Alex “Sandy” Pentland, a data scientist at the Massachusetts Institute of Technology, tracks the “digital breadcrumbs” we leave behind with our smartphones and web browsers, using them to plan more efficient bus routes. Other data geeks like Hilary Mason and Max Shron use data points to solve everyday problems, such as where to find the best cheeseburger, or how to predict the success of online dating matchups.
Below are three examples of Hilary Mason's data maps, showing the relative cost of popular food items across the 100 most populated metro areas in the U.S. She accessed the data via Locu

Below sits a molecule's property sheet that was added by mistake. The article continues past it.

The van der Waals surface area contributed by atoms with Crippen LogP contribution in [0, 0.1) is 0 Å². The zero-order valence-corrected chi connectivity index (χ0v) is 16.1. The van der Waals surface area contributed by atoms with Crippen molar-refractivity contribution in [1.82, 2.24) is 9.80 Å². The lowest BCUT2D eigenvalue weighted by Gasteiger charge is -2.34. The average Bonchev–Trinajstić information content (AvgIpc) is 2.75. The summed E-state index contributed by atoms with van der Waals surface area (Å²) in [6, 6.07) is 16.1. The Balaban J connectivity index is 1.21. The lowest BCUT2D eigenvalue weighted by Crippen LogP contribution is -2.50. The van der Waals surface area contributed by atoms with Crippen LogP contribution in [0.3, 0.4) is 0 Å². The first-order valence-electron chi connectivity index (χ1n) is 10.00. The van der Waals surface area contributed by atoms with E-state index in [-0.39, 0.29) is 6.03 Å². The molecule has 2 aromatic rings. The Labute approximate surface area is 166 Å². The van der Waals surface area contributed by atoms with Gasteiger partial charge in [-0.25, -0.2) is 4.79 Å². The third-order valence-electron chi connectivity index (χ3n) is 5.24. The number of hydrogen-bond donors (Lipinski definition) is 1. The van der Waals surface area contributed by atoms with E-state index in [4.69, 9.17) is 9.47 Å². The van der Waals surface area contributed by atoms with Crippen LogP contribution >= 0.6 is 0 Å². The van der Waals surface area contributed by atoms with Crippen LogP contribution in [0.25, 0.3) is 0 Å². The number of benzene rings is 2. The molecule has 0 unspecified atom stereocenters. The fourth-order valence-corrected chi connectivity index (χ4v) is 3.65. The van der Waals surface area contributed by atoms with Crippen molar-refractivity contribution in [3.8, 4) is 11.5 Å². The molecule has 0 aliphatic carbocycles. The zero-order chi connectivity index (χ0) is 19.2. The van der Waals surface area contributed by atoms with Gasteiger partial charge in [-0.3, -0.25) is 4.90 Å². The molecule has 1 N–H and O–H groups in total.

, a company that parses data from U.S. menus, and also pulled data from Menupages and Seamless in New York City. "This analysis is not exactly rigorous and is subject to the bias in these data sets, so it shouldn't be considered definitive or authoritative," she notes, "but I do think it's a good example of a bit of useful knowledge gained very quickly."